I pulled the mirror back into my cell and slid down the wall. The cellblock was quiet – not even a whispered conversation could be heard as was often the case late at night.

Billy Ray whispered my name.

“I’m here,” I said, not moving.

“It’s done.”

“How long will it take?”

“I don’t know. I’ll keep pumping my fist to keep the blood from clotting. I’ve got a bucket of warm water to stick my wrist in now and then.”

Silence as moments passed between us.

“I hope you find something on the other side that is better than what you found on this one,” I said, voice trembling.

“I won’t,” he replied, “but if there is anything and if there’s any way to get word back to you, you can believe I will do it. So if you don’t hear from me, don’t invest too much in the life-after-death stock. I know there is nothing over there.”

It was virtually impossible for me to think of Billy Ray dead. He was too strong, too vibrant to be thought of as dead. I felt that, somehow, he would defy even death.

“Read this,” he said, passing two bloody notes through the bars. “It’s something I wrote several years ago.

He had a towel wrapped around his arm to keep the blood from dripping on the hallway floor.

The note read:

“The most important pressing goal is to make the most of my capabilities. I’ve laid around too long. I must employ strict self-discipline, gather new and stronger determination and concentrate more on strengthening my motivations. I believe self-discipline is the most important key, the master key that fits the door to any goal.”

The second note, titled “Excuses for my Greed,” read:

“The main reason, I think, for my anxiousness to gain material security is that I feel I must be financially independent if I’m ever going to be able to devote the depth and amount of time I feel would be necessary for me to satisfactorily explore the whys, wheres, and whos, and hows of my existence. Then once I’ve compromised with the limits of my understanding and found out how I want to live in relation to the big what. I can whistle along until unconsciousness, maybe? In the meantime I must keep struggling to put better substance in the throw-away container that I am; without blowing my mind over ways and means, at the same time becoming as financially independent as I want to be as fast as possible so as to hasten the day I can really explore which at present is the highest rung of my pursuit of happiness ladder. I firmly believe I can accomplish this goal. It all depends on how the ‘bludgeoning of chance’ affect me. In the meantime I gotta tighten up and figure out better and faster ways to go under, over, around, or through the obstacles that are blocking or may block the path to my goal.”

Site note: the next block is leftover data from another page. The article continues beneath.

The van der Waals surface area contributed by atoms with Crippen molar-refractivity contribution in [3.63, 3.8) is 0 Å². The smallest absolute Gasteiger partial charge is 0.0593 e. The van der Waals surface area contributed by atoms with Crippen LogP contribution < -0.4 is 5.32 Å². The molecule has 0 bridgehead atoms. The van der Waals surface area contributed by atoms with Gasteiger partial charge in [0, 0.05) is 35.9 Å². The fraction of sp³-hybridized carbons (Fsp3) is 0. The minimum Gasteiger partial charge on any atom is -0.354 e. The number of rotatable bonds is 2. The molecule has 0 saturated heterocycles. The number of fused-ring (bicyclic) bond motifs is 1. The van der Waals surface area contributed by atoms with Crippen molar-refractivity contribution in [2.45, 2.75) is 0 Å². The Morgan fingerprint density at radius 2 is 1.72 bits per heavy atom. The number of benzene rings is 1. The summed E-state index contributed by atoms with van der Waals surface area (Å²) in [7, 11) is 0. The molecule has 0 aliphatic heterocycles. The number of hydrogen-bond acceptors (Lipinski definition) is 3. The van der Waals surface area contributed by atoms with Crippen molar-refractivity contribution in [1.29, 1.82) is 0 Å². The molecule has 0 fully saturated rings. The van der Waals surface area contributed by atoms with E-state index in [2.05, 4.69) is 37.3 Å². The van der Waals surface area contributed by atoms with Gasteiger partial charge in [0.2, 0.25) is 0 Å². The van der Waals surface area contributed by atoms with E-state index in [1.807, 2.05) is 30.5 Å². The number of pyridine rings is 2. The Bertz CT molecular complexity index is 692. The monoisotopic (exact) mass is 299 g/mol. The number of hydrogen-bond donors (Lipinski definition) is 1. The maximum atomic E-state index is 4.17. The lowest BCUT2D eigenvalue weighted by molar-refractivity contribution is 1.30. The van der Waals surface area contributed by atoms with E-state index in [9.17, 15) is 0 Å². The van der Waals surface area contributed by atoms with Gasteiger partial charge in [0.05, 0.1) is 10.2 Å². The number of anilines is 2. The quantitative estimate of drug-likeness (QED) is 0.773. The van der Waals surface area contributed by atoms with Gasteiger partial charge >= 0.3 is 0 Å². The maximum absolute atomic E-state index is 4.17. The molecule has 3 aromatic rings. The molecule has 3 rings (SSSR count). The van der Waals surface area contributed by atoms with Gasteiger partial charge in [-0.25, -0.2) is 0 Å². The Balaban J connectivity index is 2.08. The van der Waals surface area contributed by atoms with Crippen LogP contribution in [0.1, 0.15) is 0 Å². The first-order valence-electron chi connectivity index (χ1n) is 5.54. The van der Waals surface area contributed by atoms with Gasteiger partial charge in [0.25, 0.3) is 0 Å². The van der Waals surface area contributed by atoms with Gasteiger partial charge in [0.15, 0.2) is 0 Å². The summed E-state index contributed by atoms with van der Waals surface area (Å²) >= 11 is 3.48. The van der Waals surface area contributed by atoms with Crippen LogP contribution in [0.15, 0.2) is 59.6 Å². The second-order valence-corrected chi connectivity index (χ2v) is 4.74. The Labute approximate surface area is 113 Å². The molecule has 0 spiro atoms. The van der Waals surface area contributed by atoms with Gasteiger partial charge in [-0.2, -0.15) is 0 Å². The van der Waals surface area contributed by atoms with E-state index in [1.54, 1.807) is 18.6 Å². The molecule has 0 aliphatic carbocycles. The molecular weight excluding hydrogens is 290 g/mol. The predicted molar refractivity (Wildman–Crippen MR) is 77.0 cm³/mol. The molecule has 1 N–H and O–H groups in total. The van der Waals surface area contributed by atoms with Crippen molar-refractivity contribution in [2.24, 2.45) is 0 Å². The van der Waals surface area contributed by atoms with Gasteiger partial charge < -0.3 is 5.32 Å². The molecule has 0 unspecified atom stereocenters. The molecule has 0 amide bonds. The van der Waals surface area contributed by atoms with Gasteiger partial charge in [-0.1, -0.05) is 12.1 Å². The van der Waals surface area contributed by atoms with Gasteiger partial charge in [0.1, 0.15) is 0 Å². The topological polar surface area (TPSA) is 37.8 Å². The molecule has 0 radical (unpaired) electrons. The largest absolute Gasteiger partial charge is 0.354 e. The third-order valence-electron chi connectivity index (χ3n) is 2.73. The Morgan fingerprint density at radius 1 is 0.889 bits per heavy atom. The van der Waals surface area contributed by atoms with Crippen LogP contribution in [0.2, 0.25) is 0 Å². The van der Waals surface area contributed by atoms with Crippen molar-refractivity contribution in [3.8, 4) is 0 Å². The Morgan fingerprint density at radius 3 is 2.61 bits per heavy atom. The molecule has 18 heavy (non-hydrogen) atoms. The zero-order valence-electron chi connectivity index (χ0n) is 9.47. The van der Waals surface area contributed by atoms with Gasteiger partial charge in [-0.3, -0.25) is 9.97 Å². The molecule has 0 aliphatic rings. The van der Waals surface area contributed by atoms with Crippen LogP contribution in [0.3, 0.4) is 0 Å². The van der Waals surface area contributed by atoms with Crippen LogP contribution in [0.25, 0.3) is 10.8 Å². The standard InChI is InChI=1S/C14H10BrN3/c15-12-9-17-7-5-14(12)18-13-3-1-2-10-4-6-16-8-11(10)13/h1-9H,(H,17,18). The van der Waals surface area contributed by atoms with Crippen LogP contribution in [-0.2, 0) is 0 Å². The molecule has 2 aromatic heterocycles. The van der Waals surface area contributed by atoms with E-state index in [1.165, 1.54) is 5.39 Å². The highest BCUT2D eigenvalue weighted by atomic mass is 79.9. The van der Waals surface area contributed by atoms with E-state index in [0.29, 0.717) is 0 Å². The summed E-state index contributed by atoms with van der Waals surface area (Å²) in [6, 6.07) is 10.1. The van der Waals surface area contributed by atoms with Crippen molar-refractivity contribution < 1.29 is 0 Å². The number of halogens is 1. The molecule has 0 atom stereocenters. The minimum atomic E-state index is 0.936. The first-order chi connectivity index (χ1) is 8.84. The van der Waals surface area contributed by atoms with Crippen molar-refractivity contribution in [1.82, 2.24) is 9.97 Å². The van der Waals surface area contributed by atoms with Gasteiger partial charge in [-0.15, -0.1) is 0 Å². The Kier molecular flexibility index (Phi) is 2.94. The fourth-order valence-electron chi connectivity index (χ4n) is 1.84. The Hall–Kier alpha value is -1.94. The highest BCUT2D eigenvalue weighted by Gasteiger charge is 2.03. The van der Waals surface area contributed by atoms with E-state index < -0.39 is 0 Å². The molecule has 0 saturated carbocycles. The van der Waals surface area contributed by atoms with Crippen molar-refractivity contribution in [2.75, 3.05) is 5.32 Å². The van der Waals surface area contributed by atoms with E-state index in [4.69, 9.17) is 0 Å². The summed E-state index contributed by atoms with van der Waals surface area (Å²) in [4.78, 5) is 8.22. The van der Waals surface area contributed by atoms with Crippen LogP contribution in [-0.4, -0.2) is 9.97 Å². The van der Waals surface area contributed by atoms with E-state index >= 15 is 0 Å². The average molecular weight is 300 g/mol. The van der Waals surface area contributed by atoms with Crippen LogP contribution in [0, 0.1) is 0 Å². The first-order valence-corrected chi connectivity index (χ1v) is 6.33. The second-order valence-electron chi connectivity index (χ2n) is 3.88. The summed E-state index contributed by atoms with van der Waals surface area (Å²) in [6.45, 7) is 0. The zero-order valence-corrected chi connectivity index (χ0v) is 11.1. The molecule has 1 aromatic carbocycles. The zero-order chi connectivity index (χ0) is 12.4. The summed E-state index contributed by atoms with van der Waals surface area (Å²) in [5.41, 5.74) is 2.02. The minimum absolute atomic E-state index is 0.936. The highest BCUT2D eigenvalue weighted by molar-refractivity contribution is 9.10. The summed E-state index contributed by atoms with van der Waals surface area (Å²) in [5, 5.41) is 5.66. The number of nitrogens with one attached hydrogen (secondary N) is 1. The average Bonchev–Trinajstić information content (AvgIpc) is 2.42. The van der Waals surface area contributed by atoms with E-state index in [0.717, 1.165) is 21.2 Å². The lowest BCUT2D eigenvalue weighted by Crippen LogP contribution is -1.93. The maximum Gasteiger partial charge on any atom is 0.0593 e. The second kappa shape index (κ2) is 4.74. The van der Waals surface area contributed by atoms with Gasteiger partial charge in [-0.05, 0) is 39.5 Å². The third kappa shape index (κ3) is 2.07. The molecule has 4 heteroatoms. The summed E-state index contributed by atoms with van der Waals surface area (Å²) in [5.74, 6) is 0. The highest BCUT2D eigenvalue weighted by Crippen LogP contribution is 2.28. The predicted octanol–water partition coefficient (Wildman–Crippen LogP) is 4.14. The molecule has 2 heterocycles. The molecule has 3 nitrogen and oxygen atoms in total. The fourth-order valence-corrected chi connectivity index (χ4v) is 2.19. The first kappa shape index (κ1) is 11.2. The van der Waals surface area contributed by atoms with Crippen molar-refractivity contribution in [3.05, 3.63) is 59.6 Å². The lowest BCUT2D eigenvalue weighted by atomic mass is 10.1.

I read the bloody notes several times, trying to find in them some understanding of the contradictions that roiled my friend. It seemed tragic that the sum of a man’s life could be reduced to nothing more than a few rambling words on pieces of blood paper. “Pursuit of happiness” was the key phrase. Billy Ray often laughed but I can’t remember a time when he was truly happy. He never once said his life was happy. Death seemed his only happiness.

He whispered my name again; this time considerably weakened.

“I don’t have much time left, but I need to tell you something.”

“What is it?” I asked.

He paused, gasping for more life.